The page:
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[12]

Now there is another question, men of Athens, which is worth going into. Why is it that when the Council have performed all their other duties satisfactorily, and no one has any complaint to make, yet, if they have not built the ships, they are not allowed to ask for the reward? You will find that this stringent enactment is in the interests of the people. For I suppose no one would deny that all that has happened to our city, in the past or in the present, whether good or otherwise—I avoid an unpleasant term—has resulted in the one case from the possession, and in the other from the want, of warships.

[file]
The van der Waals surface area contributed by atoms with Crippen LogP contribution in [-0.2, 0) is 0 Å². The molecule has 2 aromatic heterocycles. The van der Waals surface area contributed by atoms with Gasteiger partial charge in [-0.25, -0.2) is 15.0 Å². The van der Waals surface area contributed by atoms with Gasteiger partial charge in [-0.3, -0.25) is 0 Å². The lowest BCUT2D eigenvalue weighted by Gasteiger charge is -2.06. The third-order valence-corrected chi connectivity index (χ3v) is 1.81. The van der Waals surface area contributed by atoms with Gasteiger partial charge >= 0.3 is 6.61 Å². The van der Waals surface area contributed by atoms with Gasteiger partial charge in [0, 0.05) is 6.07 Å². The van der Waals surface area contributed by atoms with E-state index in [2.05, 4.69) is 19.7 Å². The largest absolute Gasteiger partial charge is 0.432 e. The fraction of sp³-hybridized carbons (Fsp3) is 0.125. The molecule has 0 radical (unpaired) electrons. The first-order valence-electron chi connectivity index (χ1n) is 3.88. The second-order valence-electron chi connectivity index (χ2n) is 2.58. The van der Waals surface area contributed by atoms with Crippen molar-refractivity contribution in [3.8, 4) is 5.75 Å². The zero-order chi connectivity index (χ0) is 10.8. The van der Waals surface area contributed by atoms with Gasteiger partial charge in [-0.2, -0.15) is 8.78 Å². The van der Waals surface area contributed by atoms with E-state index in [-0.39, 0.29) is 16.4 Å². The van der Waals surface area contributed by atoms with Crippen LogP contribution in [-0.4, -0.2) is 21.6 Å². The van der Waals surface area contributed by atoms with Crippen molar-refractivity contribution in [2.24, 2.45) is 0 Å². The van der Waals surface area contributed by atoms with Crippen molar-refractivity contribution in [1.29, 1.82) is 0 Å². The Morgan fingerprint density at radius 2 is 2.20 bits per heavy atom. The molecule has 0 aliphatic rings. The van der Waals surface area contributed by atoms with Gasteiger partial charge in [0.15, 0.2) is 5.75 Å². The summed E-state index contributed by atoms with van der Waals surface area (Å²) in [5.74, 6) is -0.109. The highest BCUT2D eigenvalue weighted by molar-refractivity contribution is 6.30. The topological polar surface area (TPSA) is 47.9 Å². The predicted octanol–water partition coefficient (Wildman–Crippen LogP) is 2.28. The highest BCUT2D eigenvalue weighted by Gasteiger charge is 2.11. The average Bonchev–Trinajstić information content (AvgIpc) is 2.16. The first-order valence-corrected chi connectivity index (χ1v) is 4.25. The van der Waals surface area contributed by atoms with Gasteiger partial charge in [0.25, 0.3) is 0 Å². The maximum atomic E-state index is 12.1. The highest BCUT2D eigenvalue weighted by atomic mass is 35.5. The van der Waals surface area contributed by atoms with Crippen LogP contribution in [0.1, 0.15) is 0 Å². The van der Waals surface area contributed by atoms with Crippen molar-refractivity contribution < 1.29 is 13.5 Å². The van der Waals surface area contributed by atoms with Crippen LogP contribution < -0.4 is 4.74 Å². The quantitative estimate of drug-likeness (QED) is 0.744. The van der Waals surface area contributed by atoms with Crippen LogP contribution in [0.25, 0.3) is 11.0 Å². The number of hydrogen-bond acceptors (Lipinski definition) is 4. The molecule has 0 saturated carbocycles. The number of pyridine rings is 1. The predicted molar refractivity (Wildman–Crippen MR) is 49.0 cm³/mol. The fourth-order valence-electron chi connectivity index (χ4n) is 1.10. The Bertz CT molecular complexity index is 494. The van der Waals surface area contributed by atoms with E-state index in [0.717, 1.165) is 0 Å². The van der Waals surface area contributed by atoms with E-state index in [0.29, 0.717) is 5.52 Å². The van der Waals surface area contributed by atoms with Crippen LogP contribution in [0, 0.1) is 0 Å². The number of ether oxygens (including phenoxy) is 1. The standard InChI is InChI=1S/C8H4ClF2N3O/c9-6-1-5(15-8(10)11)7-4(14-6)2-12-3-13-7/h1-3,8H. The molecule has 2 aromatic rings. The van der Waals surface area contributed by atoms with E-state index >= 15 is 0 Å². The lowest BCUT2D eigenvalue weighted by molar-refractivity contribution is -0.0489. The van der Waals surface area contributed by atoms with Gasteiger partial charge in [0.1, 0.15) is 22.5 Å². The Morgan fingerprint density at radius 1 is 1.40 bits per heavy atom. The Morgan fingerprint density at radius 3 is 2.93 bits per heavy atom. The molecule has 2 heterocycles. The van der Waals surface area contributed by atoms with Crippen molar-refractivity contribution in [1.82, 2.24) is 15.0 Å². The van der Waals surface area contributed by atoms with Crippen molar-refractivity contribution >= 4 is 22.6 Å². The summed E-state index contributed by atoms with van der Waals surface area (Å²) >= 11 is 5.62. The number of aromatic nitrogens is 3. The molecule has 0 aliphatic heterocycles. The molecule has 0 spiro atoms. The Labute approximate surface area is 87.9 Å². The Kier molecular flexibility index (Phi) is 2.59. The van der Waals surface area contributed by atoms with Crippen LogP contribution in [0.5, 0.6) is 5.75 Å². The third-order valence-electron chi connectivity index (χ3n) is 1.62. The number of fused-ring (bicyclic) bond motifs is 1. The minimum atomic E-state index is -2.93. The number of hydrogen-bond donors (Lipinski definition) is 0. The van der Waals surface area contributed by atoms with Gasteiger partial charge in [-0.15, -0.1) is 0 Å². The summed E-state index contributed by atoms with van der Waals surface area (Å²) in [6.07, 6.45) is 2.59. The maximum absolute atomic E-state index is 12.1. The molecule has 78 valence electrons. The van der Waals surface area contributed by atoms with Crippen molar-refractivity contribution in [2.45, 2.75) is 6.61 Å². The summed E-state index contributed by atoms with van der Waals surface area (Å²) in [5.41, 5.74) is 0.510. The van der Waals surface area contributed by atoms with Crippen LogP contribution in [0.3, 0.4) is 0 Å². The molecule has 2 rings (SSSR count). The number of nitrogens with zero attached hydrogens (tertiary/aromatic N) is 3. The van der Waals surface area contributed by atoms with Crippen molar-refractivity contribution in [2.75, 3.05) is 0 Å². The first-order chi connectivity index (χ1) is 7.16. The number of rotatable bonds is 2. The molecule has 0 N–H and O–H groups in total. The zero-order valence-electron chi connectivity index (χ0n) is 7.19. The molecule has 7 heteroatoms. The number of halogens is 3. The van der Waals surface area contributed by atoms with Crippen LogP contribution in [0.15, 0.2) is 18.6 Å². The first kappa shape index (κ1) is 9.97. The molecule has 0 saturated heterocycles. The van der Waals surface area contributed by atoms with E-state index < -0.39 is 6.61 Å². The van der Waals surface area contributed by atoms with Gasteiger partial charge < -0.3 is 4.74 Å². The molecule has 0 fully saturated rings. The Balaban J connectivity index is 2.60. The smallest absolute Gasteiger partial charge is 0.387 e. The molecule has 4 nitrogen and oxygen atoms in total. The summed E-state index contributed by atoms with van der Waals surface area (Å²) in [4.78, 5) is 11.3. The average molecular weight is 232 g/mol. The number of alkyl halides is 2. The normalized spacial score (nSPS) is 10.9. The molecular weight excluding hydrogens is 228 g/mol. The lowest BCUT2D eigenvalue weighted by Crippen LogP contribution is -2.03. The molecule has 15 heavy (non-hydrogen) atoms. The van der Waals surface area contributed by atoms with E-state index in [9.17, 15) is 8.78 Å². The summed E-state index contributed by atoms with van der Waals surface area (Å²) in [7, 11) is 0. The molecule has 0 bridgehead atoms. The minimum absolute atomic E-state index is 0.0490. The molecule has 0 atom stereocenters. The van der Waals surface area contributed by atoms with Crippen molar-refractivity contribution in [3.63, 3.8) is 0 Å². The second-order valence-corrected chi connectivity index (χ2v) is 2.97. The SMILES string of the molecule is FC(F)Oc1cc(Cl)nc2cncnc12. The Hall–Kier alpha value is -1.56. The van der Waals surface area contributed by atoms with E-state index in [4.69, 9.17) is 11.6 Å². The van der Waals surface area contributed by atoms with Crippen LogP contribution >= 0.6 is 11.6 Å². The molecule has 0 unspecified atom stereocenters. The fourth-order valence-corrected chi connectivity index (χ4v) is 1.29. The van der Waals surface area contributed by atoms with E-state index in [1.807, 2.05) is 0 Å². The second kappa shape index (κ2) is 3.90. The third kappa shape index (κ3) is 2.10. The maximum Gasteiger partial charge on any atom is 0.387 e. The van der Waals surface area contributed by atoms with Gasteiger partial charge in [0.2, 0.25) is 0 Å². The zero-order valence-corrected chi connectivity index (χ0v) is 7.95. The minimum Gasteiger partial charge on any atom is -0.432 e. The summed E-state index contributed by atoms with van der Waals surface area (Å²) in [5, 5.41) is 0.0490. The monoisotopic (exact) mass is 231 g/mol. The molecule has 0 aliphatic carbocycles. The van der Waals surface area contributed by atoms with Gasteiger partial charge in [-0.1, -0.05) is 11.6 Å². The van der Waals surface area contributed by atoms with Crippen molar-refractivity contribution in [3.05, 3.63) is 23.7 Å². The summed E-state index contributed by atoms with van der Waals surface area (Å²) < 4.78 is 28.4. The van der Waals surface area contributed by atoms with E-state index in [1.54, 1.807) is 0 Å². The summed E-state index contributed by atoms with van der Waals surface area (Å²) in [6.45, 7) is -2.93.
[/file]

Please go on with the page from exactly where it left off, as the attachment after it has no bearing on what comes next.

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  • Commentary references to this page (1):
    • Sir Richard C. Jebb, Commentary on Sophocles: Philoctetes, 502
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    • Basil L. Gildersleeve, Syntax of Classical Greek, The Article
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